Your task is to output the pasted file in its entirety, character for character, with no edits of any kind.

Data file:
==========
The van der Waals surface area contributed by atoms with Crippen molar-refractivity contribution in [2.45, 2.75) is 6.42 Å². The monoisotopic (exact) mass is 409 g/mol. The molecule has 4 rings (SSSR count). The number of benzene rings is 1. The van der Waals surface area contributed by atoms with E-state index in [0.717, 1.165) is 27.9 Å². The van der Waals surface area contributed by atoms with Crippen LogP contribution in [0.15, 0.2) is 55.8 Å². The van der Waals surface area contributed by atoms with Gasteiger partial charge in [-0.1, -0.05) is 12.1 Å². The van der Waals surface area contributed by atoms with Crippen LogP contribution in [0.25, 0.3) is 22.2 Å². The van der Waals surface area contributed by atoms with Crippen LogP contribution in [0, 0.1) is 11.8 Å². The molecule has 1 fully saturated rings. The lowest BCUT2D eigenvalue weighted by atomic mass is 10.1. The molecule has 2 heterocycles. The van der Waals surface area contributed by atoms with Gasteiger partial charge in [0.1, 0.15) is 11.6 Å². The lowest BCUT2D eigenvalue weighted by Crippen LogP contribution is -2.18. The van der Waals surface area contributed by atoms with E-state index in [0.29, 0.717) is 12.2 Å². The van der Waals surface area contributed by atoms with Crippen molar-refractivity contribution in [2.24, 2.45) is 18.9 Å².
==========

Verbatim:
The van der Waals surface area contributed by atoms with Crippen molar-refractivity contribution in [2.45, 2.75) is 6.42 Å². The monoisotopic (exact) mass is 409 g/mol. The molecule has 4 rings (SSSR count). The number of benzene rings is 1. The van der Waals surface area contributed by atoms with E-state index in [0.717, 1.165) is 27.9 Å². The van der Waals surface area contributed by atoms with Crippen LogP contribution in [0.15, 0.2) is 55.8 Å². The van der Waals surface area contributed by atoms with Gasteiger partial charge in [-0.1, -0.05) is 12.1 Å². The van der Waals surface area contributed by atoms with Crippen LogP contribution in [0.25, 0.3) is 22.2 Å². The van der Waals surface area contributed by atoms with Crippen LogP contribution in [0, 0.1) is 11.8 Å². The molecule has 1 fully saturated rings. The lowest BCUT2D eigenvalue weighted by atomic mass is 10.1. The molecule has 2 heterocycles. The van der Waals surface area contributed by atoms with Gasteiger partial charge in [0.1, 0.15) is 11.6 Å². The lowest BCUT2D eigenvalue weighted by Crippen LogP contribution is -2.18. The van der Waals surface area contributed by atoms with E-state index in [0.29, 0.717) is 12.2 Å². The van der Waals surface area contributed by atoms with Crippen molar-refractivity contribution in [2.24, 2.45) is 18.9 Å².